This post might be updated irregularly throughout the meeting. Last update 5/9/15 16:00 by Jonas Lembrechts.
Invasive species in mountain regions. An emerging hot topic with an increasing set of risks, questions and consequently papers in mountain regions. A topic that well deserves its place next to the other environmental issue as a separate session on this conference. A topic much broader than can be grasped by only one small session, but the five presentations we had gave a broad overview on the several stages of mountain invasions and the questions that can be asked.
We started with two presentations on risk assessment and the investigation of the limits and possibilities of mountain invasion, the first one brought by Marwa Halma (Alexandria University in Egypt) working on the risk of invasion by the tree Prosopis juliflora in Egypt. She showed how we can model the current and future distribution of key invaders with distribution modelling based on observations of its current location.
Next came observational and experimental research on how plants use roads and other human disturbances to invade mountain regions and how climate might not be their main limitation, even in the harsh environment of the sub(ant)arctic mountains in Northern Scandinavia and Southern Chile. This presentation was given by Jonas Lembrechts (University of Antwerp, Belgium) and he showed experimentally how invading plants need a release of competition, enough nutrients and only a fairly suitable climate to become successful.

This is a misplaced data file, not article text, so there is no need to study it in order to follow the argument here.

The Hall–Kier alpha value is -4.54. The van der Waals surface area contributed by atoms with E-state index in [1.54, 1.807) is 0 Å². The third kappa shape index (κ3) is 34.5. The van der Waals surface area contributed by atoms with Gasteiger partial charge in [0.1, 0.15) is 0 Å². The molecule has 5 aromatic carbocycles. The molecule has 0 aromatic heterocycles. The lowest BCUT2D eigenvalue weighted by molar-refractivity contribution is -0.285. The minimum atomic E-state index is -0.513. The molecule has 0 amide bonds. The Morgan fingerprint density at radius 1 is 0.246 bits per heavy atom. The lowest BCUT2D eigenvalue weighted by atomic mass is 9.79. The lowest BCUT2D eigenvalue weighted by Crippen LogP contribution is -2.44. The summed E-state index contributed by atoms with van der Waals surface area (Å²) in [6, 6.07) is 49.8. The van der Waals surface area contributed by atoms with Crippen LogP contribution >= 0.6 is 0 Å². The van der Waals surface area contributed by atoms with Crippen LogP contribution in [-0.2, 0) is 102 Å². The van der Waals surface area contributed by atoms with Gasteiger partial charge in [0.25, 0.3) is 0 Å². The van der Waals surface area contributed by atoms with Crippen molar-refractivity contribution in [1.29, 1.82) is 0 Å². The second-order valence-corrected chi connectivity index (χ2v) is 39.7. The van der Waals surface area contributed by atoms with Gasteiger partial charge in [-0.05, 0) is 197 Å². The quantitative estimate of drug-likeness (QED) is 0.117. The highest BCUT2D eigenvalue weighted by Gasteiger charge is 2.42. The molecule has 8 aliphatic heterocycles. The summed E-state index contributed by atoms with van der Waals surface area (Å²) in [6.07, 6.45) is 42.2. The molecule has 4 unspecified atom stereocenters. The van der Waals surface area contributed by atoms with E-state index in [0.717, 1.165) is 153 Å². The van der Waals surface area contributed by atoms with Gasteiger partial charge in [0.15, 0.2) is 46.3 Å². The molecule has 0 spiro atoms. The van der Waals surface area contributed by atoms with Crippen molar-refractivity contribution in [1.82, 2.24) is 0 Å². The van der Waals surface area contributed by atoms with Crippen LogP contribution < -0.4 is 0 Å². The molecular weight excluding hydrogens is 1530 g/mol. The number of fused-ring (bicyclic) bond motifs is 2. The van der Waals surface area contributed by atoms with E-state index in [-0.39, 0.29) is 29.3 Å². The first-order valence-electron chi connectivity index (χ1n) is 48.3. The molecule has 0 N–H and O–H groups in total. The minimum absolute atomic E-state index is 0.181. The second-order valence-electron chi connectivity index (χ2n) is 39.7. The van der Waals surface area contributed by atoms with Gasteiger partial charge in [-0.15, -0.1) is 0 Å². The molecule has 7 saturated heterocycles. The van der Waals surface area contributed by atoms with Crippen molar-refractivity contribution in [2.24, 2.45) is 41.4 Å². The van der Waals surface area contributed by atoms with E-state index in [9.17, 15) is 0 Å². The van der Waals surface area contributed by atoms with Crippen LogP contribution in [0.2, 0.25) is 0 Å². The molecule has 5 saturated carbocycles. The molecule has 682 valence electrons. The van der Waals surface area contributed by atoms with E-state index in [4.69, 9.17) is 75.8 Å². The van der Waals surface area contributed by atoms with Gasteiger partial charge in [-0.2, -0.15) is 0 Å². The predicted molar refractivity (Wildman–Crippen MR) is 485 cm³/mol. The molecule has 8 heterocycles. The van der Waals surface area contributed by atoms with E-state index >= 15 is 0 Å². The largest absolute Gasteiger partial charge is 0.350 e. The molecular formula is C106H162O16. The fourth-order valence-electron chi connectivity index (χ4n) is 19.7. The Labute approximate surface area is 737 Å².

The next presentation followed nicely with a study on the impact of several of these (mainly European) invaders, with a case study on plant-pollinator interactions in southern New Zealand (given by Christa Miller from the University of Otago). She showed how many non-native species dominate the plant-pollinator network and that many pollinators actually prefer the non-natives above the native counterparts (shown by a very elegant experiment where the pollinators were given the chance to actually choose).
Presentation number 4 brought us back to the African continent, to the invasion of Acacia meansii in the Maloti-Drakensberg mountains in South Africa (provided by Geofrey Mukwada from the University of the Free State, South Africa). He showed us the worrying contrast between the environmental impact of this species, the high and growing costs to keep the invaders under control, and the public perception of the local stakeholders, who mainly see the benefits of the species. Finding the balance between public opinion and science is clearly an important challenge for the future.
The last presenter had the important task to expand the session from plants to animals, and we thank him gratefully of warning us with his story on trout and other invasive fish in Pyrenean lakes that many other species groups invade mountains as well. The talk was given by Alexandre Miro from the Spanish Research Council (Spain) and he ended our session on a positive note, showing the beautiful results of conservation measures taken to eradicate fish invaders from the mountain lakes (mainly a change in color from troublesome green to relaxing blue).
We ended with a short discussion on the history of invaders, and when to call them as such, as well as the difficulty in providing predictions on which species will become invasive, and thus which species to manage.
Useful links: the MIREN website